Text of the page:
Consumers’ Summer Electricity Bills Rising with the Temperature


Warmer temperatures and higher electricity rates in much of the United States will conspire to increase many U.S. consumers’ electricity bills this summer, according to the U.S. Energy Information Administration (EIA), a branch of the Department of Energy.

EIA says the average U.S residential customer will spend about 4.8 percent more on electricity from June through August than last year, due to both higher electricity rates (an average 2.1 percent increase) and higher usage (an average 2.6 percent increase).

In its Summer Residential Energy Outlook for electricity, EIA cites the National Oceanic and Atmospheric Administration’s projection of warmer temperatures this summer compared to last year. With “cooling degree days during June, July and August projected to total 7.3 percent more than last year, higher temperatures should lead to increased use of electricity for air conditioning,” EIA concludes.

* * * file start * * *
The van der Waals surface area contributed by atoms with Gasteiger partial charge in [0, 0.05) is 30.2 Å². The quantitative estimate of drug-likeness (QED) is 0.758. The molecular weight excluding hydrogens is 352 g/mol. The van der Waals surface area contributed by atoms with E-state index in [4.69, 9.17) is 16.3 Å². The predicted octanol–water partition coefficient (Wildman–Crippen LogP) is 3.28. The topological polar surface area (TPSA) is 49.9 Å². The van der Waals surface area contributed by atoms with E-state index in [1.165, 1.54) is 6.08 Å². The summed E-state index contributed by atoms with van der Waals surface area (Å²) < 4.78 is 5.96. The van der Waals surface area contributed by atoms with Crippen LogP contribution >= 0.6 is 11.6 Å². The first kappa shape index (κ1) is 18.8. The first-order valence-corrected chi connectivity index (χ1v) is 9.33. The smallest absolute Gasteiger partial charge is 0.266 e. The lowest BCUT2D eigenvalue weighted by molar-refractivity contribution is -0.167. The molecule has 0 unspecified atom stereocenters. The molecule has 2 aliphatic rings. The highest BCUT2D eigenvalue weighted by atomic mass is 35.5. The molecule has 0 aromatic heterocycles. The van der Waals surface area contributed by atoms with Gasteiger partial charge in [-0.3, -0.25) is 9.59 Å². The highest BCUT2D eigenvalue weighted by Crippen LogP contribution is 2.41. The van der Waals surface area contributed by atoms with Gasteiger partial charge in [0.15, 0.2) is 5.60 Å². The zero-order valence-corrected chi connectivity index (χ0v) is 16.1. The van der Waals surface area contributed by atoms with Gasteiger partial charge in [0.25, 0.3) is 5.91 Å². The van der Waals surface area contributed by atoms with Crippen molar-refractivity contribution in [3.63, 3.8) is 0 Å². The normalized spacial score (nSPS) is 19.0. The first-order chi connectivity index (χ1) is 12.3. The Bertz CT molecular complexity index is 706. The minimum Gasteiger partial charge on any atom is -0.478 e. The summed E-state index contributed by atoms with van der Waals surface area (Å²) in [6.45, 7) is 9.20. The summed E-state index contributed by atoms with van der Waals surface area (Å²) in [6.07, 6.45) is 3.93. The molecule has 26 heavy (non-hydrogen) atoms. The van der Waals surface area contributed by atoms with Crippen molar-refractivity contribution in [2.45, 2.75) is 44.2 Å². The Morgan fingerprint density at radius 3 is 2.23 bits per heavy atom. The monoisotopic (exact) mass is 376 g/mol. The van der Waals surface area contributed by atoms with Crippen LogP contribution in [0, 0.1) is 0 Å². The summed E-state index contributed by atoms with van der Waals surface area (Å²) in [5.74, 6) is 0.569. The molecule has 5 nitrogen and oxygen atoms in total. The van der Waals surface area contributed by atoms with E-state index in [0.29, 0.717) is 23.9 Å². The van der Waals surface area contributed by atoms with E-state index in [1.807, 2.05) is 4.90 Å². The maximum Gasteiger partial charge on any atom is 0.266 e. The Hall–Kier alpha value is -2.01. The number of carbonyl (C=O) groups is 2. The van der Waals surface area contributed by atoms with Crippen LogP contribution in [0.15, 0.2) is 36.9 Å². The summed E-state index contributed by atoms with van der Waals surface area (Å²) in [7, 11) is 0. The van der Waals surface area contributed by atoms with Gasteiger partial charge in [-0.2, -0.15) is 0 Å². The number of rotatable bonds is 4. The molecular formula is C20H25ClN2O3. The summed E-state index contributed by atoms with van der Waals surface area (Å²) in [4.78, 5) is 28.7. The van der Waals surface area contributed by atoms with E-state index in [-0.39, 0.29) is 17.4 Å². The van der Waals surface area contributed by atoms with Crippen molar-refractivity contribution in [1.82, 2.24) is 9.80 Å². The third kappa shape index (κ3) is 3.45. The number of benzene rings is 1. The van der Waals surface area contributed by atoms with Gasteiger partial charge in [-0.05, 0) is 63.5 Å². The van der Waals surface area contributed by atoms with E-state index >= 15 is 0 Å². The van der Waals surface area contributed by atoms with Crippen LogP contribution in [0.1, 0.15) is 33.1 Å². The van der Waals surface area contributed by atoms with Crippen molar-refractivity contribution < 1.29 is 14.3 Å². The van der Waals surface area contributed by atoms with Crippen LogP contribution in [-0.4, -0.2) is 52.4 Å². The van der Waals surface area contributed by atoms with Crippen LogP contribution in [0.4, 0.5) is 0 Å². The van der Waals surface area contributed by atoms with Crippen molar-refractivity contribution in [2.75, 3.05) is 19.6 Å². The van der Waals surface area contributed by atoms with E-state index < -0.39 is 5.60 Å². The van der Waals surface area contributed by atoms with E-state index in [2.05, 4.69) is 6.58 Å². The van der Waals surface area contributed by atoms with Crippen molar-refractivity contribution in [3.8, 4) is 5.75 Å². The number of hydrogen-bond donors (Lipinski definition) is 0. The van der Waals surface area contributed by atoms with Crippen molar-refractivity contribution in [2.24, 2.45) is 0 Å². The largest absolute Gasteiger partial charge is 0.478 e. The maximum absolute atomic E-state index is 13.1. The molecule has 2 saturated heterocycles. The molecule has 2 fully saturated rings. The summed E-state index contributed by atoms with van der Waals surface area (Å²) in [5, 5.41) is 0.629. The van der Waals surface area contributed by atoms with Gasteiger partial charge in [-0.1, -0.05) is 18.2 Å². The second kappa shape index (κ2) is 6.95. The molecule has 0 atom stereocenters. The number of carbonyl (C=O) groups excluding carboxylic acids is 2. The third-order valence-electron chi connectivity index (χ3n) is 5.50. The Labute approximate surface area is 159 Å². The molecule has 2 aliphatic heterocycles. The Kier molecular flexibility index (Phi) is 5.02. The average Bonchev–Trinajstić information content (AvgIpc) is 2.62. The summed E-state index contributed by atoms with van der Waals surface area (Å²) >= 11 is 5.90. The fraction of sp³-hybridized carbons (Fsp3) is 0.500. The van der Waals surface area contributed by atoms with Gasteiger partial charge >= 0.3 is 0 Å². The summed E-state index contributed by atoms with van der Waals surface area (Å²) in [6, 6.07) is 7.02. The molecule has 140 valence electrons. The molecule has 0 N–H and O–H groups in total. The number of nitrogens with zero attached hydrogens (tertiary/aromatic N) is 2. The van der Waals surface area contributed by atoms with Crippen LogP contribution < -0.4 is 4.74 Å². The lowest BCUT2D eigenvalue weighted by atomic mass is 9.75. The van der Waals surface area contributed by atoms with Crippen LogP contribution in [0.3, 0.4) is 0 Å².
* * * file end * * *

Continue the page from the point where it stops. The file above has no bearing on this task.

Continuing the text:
Fortunately for some customers, EIA cites regional variations. The typical residential customer in the Pacific states is expected to consume 1.9 percent less electricity this year than last; but customers in the East North Central Area will use 6.3 percent more power.

New England customers will be challenged with the biggest increase in their bills due to a projected 15.4 percent hike in summer electricity prices in their part of the country. But customers in the West South Central states will be spared a huge spike, with the increase in their bills projected at only 2.1 percent.


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